Activists gather to celebrate the Fourth of July and get America started on living up to its promises
If anyone wanted a stark Fourth of July contrast to the racially divisive speech that President Trump gave Friday night at Mount Rushmore, the gathering Saturday afternoon at Julliard Park would certainly be a counterpoint.
More than 100 people gathered for an Interdependence Day multicultural cookout that was spearheaded by What We Are Fighting For, the youth-led organization that has helped organize recent Black Lives Matter rallies and marches.
Saturday’s event was fairly low-key in contrast with recent, impassioned street marches, with attendees mingling in a socially distanced manner while listening to tunes from the Gap Band over the public address system. A nearby tea booth served a few free concoctions, including one that was labeled herbal Gatorade.
The gathering’s overriding theme on the national holiday was omnipresent: that the inalienable rights called for in the Declaration of Independence that include life, liberty and the pursuit of happiness have not been fully realized among Black people, Latinos, Asian Americans and members of the LGBTQ community, groups who were well represented at the downtown Santa Rosa park.
Delashay Carmona-Benson, an Afro-Latina activist, was blunt in her speech to the crowd when she talked about the promises of the Declaration of Independence and said: “Happy Fourth of you lied.”
“Few of my people have experienced democracy and even fewer have experienced the American dream,” Carmona-Benson said.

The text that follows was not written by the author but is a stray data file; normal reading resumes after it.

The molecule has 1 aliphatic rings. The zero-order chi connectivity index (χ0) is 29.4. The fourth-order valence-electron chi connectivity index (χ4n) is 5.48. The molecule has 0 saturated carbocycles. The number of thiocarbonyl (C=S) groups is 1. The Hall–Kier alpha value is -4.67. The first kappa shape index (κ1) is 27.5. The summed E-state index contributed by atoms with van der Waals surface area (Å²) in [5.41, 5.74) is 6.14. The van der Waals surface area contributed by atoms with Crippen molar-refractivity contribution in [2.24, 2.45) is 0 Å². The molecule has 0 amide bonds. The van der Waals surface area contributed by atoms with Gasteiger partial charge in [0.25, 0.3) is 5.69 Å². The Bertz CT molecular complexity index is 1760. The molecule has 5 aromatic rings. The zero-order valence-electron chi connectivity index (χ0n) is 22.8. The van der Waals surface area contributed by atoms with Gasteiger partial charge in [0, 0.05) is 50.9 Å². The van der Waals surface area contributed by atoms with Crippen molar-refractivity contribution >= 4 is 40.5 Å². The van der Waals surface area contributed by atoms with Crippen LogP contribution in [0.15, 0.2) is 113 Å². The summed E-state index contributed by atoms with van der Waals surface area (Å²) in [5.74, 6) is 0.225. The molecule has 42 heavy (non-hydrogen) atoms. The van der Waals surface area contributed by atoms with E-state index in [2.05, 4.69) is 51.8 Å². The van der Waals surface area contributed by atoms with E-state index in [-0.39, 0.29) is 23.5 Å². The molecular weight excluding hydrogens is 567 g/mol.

Joy Ayodele of What We Are Fighting For said she wanted the event to refocus a day traditionally for fireworks and parades to how Americans can actually start fulfilling those unmet promises 244 years after the founding document was finalized.
“It’s definitely great to bring people back to the roots of what you are celebrating,” said Ayodele, an 18-year-old Santa Rosa Junior College student. She added that the event also served as a good break for self-care for activists as more marches and pressure of city and county governments are planned later in the month.
“You can be screaming all day that ’Black Lives Matter’ but you need to realize that your life does matter while you are saying that out loud,” Ayodele said.
Rima Makaryan was selling prints of artwork highlighting the plight of the undocumented and immigrant community through the Monarch Project collaborative. She said the holiday event served as a reminder for more marginalized groups to be able to tell their own American stories that get overlooked in history.
“It’s all about taking ownership of our identity and our history and all of those things,” Makaryan said. “We are telling our own stories from out own perspectives ... taking pride of it and being empowered by it.”
You can reach Staff Writer Bill Swindell at 707-521-5223 or email@example.com. On Twitter @BillSwindell.